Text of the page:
(Copyright Didier Erwoine)

It is about a woman in her fifties, Chantal Clos, and her eighteen-year old daughter Anouk, being suspected of having abducted, while pretending to be two Belgian journalists,  the lawyer Pascaline Saint Arroman Petroff. Saint Arroman Petroff was tied to a tree in the forest of the Parisian suburb. The kidnappers were hoping that the cold would kill their victim, who succeeded after a few hours to free herself. During her ordeal, the lawyer identified her two executioners as being the wife and daughter of one of her client, Yves Phélut.  In the 1990’s, Clos asked for divorce on the ground that Yves Phélut had incestuous relationship with his daughter. Three times she pressed charges against Phélut at no avail. Saint Arroman Petroff was Phélut’s lawyer.

The article stresses Clos neighbors’ relief after her arrest. Clos was certainly a disturbing element of the 13th arrondissement of Paris. Yet what is of interest to me in Joly’s article, is parental alienation. Clos is of Natalia Borukhova‘s type. She led her daughter Anouk to embrace her plan to destroy her father, harassed the French justice system, kidnapped one of its representative – the lawyer of her former husband. Clos also threatened a physician who did not want to sign a medical certificate testifying that  Anouk had been sexually abused. Among Clos’ achievements, her role in the creation of an obscure committee of mothers (comité des mères). Every time she pressed charge against her ex-husband, Clos benefited from legal aid.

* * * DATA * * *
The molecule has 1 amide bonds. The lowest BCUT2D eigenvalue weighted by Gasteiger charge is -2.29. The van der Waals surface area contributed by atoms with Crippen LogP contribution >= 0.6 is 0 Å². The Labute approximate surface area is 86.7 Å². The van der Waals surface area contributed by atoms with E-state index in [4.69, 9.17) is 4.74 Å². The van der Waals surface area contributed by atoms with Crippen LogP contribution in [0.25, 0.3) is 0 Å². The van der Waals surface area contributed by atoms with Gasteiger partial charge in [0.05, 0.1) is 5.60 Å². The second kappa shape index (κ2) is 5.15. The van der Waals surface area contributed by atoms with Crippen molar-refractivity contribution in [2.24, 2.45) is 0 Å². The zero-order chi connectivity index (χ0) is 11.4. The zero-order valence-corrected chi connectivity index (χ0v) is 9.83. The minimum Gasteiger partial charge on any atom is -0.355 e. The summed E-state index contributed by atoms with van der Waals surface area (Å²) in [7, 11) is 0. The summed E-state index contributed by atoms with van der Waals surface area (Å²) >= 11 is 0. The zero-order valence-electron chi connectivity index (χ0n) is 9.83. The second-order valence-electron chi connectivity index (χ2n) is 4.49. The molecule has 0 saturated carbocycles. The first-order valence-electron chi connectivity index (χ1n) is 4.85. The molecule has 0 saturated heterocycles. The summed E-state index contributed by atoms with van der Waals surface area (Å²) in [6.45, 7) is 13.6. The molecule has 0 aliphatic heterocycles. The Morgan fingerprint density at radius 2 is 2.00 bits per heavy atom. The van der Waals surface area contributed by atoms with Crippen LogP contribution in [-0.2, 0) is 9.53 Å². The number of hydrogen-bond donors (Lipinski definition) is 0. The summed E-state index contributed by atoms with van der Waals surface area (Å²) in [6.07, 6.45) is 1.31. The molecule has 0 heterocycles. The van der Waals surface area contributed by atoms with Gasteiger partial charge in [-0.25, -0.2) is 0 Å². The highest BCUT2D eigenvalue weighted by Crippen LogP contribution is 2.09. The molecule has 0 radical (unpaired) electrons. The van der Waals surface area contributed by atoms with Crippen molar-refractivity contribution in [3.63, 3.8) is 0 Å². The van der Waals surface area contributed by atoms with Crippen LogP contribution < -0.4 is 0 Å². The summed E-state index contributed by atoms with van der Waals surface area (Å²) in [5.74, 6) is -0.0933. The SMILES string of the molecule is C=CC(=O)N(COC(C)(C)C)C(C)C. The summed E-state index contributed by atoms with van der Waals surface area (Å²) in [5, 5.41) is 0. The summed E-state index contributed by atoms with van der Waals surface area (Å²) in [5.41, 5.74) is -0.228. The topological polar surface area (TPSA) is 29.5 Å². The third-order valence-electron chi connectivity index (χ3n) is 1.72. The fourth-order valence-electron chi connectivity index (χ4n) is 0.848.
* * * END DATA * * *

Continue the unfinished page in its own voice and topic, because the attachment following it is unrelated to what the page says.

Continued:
Her husband, Yves Phélut, is part of the vast international club of fathers accused of child abuse, cleared of this accusation and who does not see their children (he has not seen Anouk in thirteen years). I do not see much hope on the front of fathers’ rights on the other side of the Atlantic.

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Father and sonDavid Goldman’s ordeal is finally over. It took negociations at the highest level for him to be reunited with Sean, his son. Upon arrival of Sean to the US,  Secretary Clinton congratulated all those who participated to this happy outcome.

The Goldman’s story is one of the restoration of parental rights thanks to Brazil respecting the international convention on abduction, which it is a signatory. Unfortunately this has been the omitted part of the story here. The media has been busy, again, waving flags, and  boring us with Sean’s first hamburger eaten in the US (they don’t have hamburger in Brazil?). Although I share David Goldman’s happiness, I think the dignity of the event was lending itself to a reflection on parental rights and abduction in a more general sense. For instance, parents deprived by the family court system of their parental rights just because of they have been accused without proof of domestic violence or child abuse; or illegal emigrant parents whose children are taken away from them, because a judge thinks that an adoptive, well-off  American family would be more suited for their offspring. Here, in the US, these folks have no international convention on abduction that protects their parental rights.